Flaws in the LTE Mobile Communication Standard


Researchers showed that an attacker can identify users and redirect them to malicious websites.

Forget about that suspicious attachment in your mail or some shady website installing malware on your system, now a flaw in LTE mobile communication protocol used with 4G networks enables remote attackers to redirect traffic to desired websites.

The flaw was discovered by a team of researchers, including Katharina Kohls, Christina Popper, Thorsten Holz, and David Rupprecht.

The team was able to impair the confidentiality or privacy of LTE communication, which means an attacker can identify users and then launch follow-up attacks. An attacker can also abuse the resource allocation to learn what websites a user visited.

The team also conducted the ALTER attack, which allowed them to modify the message payload.

“As a proof-of-concept demonstration, we show how an active attacker can redirect DNS requests and then perform a DNS spoofing attack. As a result, the user is redirected to a malicious website. Our experimental analysis demonstrates the real-world applicability of all three attacks and emphasizes the threat of open attack vectors on LTE layer two protocols,” wrote the team in a post.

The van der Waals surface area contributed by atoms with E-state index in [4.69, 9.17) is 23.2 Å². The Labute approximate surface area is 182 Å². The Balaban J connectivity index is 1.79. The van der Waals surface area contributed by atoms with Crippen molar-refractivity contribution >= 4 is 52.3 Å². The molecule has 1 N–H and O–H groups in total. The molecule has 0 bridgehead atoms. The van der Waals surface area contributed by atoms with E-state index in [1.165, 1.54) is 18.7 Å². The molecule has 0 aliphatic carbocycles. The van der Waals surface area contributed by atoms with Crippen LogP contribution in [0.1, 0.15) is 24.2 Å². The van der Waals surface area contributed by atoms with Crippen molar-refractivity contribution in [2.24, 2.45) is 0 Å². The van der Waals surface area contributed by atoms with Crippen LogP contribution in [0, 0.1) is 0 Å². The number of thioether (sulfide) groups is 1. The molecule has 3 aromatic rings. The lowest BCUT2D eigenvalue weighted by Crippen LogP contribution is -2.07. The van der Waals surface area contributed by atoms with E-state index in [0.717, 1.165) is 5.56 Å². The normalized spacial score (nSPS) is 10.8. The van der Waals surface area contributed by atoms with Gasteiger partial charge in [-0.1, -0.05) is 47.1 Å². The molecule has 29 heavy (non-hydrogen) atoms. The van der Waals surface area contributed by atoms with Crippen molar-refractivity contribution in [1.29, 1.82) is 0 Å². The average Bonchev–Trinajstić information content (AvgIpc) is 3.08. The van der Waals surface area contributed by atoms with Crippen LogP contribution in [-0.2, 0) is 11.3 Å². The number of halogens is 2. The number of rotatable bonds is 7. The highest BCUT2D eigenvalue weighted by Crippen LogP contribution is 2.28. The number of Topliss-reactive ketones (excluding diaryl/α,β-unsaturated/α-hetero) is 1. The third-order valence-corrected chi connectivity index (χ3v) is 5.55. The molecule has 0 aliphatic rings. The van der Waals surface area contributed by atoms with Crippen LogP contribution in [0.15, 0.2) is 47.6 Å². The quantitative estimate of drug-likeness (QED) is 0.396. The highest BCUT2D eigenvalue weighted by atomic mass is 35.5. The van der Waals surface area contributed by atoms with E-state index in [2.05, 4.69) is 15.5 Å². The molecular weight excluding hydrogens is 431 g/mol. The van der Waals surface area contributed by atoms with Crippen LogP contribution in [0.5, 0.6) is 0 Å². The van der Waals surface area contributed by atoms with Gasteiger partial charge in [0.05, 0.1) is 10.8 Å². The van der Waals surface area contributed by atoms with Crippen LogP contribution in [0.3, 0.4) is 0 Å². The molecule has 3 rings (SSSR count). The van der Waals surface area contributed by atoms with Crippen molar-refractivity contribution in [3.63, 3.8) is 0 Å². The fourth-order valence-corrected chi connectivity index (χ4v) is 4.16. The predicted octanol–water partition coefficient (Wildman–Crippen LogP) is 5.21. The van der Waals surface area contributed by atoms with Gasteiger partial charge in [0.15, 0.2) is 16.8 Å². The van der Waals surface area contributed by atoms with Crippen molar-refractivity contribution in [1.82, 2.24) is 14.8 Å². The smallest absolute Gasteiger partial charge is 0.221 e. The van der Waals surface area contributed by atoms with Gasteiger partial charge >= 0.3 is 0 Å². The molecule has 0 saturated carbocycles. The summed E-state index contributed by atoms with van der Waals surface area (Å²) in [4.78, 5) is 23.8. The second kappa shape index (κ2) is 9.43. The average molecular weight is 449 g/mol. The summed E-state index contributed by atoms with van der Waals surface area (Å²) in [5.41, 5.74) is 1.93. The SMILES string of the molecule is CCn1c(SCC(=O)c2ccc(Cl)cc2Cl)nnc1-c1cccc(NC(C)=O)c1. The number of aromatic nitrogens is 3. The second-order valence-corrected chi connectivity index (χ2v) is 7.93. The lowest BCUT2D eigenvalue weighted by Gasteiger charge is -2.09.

According to the team, “All above-mentioned security issues are caused by a specification flaw within LTE. The ALTER attack exploits the fact that LTE user data is encrypted in counter mode (AES-CTR) but not integrity protected, which allows us to modify the message payload: the encryption algorithm is malleable, and an adversary can modify a ciphertext into another ciphertext, which later decrypts to a related plaintext.”


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